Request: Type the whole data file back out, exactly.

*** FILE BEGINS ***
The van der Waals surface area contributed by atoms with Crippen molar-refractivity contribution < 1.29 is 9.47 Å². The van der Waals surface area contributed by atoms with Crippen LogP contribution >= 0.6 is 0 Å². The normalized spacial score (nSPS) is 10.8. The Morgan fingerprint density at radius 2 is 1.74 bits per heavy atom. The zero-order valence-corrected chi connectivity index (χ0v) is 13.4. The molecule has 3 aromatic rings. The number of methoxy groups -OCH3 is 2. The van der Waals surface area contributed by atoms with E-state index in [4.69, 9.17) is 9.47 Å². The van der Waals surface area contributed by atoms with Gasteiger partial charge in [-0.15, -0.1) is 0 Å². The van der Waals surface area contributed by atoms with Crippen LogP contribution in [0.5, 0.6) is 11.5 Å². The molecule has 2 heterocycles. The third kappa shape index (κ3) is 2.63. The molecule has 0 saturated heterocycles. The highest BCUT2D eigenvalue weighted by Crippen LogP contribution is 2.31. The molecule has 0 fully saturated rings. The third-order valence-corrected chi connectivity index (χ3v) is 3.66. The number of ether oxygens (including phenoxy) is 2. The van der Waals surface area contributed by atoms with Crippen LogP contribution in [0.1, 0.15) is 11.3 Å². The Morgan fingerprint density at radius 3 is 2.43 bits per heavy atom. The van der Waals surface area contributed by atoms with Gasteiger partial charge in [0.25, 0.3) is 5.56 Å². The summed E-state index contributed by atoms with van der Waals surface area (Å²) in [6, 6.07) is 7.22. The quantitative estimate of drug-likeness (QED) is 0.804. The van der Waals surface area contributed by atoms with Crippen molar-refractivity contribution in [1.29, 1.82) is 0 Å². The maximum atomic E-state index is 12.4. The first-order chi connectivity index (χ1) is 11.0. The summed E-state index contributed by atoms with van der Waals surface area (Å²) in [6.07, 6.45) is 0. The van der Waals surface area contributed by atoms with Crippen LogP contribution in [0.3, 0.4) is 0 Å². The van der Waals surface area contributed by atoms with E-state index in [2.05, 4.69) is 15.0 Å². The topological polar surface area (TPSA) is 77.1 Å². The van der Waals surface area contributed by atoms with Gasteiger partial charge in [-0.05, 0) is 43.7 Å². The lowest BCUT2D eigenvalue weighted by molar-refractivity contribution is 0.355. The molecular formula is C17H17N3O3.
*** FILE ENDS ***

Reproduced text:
The van der Waals surface area contributed by atoms with Crippen molar-refractivity contribution < 1.29 is 9.47 Å². The van der Waals surface area contributed by atoms with Crippen LogP contribution >= 0.6 is 0 Å². The normalized spacial score (nSPS) is 10.8. The Morgan fingerprint density at radius 2 is 1.74 bits per heavy atom. The zero-order valence-corrected chi connectivity index (χ0v) is 13.4. The molecule has 3 aromatic rings. The number of methoxy groups -OCH3 is 2. The van der Waals surface area contributed by atoms with E-state index in [4.69, 9.17) is 9.47 Å². The van der Waals surface area contributed by atoms with Gasteiger partial charge in [-0.15, -0.1) is 0 Å². The van der Waals surface area contributed by atoms with Crippen LogP contribution in [0.5, 0.6) is 11.5 Å². The molecule has 2 heterocycles. The third kappa shape index (κ3) is 2.63. The molecule has 0 saturated heterocycles. The highest BCUT2D eigenvalue weighted by Crippen LogP contribution is 2.31. The molecule has 0 fully saturated rings. The third-order valence-corrected chi connectivity index (χ3v) is 3.66. The number of ether oxygens (including phenoxy) is 2. The van der Waals surface area contributed by atoms with Crippen LogP contribution in [0.1, 0.15) is 11.3 Å². The Morgan fingerprint density at radius 3 is 2.43 bits per heavy atom. The van der Waals surface area contributed by atoms with Gasteiger partial charge in [0.25, 0.3) is 5.56 Å². The summed E-state index contributed by atoms with van der Waals surface area (Å²) in [6, 6.07) is 7.22. The quantitative estimate of drug-likeness (QED) is 0.804. The van der Waals surface area contributed by atoms with Crippen molar-refractivity contribution in [1.29, 1.82) is 0 Å². The maximum atomic E-state index is 12.4. The first-order chi connectivity index (χ1) is 11.0. The summed E-state index contributed by atoms with van der Waals surface area (Å²) in [6.07, 6.45) is 0. The van der Waals surface area contributed by atoms with Crippen LogP contribution in [0.3, 0.4) is 0 Å². The van der Waals surface area contributed by atoms with E-state index in [2.05, 4.69) is 15.0 Å². The topological polar surface area (TPSA) is 77.1 Å². The van der Waals surface area contributed by atoms with Gasteiger partial charge in [-0.05, 0) is 43.7 Å². The lowest BCUT2D eigenvalue weighted by molar-refractivity contribution is 0.355. The molecular formula is C17H17N3O3.